whether
 its month-old station (whose call letters abbreviated the slogan "We Shield
 Millions") could be useful for selling insurance policies beyond city limits.
 This
 experimental mating of commerce and sentiment was an instant success, and by
 1939
 the Opry had network coverage. By then, the musicians Hay had pulled from the
 Smoky
 Mountains-hard-drinking fiddlers and genteel family bands in overalls and felt
 hats
 - were giving way to canny popularizers in Stetsons and tailored suits with
 earsplitting embroidery.
 
 This is the period, roughly between Pearl Harbor and "Heartbreak Hotel" - the
 period
 of Hank senior's three-minute masterpieces, of raunchy hillbilly boogie and
 primitive pedal-steel pathos, of live analog recording whose elegance and
 dimensionality have yet to be surpassed-that many of us backward-leaners
 especially
 revere. Thus, I was curious to get a better sense of modern country's infancy,
 when
 connecting with fans was not as easy as picking up a cell phone.
 
 To hear Jean Shepard tell it, before the interstate highway system, country
 stardom
 was like an interminable game of bumper cars, with intoxicants. "Three broken
 noses, twice in the same place; one broken kneecap," she said, pointing at the
 spots. I asked Bill Anderson if he could recall his longest drive between
 consecutive bookings. "British Columbia to New York City," he said. "We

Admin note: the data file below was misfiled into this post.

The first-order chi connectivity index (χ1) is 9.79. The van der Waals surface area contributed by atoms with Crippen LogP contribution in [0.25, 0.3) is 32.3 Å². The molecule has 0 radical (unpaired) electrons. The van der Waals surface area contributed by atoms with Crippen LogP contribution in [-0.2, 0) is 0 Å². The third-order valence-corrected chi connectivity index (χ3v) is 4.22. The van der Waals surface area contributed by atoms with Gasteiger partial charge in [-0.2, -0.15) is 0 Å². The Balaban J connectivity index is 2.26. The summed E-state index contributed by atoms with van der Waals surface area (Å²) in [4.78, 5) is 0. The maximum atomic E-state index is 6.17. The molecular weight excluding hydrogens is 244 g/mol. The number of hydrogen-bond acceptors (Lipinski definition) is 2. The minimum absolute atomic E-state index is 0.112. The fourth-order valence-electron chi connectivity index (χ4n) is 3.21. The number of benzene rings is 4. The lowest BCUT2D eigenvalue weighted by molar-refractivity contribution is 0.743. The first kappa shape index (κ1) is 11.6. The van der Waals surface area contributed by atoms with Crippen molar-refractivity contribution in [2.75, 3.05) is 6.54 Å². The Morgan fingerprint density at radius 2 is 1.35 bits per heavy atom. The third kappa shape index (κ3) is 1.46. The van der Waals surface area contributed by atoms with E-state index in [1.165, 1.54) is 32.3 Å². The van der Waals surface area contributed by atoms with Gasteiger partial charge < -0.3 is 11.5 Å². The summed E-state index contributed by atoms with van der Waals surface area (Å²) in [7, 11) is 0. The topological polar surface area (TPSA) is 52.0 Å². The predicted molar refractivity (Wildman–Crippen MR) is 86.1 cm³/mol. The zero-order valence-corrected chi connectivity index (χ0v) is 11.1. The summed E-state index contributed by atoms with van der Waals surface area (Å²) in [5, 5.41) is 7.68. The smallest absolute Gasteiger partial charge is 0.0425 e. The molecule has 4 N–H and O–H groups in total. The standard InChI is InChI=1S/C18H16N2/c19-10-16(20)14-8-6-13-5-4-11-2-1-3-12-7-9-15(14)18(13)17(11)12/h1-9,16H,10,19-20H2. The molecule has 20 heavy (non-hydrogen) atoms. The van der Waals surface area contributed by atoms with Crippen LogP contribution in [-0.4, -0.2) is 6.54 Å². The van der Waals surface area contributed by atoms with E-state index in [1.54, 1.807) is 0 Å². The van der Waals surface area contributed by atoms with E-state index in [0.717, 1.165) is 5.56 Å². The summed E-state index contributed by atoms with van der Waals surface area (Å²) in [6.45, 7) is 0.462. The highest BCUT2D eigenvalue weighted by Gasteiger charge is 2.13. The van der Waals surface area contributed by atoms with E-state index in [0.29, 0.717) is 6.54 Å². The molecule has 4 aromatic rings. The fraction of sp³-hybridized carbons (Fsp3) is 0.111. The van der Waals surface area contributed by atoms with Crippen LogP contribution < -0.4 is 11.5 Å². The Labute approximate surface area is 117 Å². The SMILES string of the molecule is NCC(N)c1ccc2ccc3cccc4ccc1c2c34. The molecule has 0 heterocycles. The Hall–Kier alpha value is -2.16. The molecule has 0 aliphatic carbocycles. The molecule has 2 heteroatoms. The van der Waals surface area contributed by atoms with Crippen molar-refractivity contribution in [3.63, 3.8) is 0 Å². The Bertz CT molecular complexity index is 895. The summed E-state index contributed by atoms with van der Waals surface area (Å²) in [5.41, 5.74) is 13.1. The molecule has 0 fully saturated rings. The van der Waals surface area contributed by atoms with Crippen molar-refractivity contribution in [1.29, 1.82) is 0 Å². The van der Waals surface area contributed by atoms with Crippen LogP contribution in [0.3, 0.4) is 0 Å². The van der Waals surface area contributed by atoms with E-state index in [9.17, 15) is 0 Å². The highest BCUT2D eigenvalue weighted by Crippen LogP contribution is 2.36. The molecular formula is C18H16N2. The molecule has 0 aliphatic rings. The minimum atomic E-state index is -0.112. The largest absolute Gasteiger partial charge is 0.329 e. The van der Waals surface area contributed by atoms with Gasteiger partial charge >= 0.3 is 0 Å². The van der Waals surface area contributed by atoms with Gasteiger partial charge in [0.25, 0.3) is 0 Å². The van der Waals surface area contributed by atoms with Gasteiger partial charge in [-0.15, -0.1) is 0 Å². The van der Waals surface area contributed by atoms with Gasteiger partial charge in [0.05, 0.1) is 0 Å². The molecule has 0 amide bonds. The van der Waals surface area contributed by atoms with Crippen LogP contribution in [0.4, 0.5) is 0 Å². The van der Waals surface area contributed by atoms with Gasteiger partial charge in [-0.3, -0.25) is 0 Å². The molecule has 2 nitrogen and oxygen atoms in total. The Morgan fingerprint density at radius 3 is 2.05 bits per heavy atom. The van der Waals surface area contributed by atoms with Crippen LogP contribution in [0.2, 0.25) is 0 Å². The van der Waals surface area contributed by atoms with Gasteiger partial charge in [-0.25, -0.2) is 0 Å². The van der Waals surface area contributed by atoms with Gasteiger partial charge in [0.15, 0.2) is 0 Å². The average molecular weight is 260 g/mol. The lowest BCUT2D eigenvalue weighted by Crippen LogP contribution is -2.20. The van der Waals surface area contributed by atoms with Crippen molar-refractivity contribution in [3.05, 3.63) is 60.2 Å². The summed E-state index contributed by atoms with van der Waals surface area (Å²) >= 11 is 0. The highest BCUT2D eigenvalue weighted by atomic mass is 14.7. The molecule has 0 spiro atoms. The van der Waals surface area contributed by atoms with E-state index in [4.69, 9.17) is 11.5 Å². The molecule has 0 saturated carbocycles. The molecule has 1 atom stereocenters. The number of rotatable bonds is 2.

stopped to
 shower in Minneapolis." The itineraries were typically merciless: 2,500 miles
 a
 week in a crowded car, much of it done while tired or drunk or both, with an
 obligatory stop in Nashville to make a Saturdaynight appearance on the Opry.
 
 Sex is remembered with more evident amusement. On WSM one recent afternoon, a
 young
 singer traded tales with Jeannie Seely, the Oprys equivalent of Zsa Zsa Gabor.
 "On
 my last tour, I really learned what you older artists endured," the young singer
 said, "strugglin' to get on my hose before the show in the front seat of my
 car."
 
 Seely shot back: "That's funny. I seem to recall strugglin' to get them
 offafter
 the show, in the backseat"
 
 My dreamy affection for a remote hillbilly Eden was not shared by all its old
 inhabitants. They had worked too hard to get the hell out of it. The wits of
 these
 single-minded people were honed by years of poverty and savage treatment. The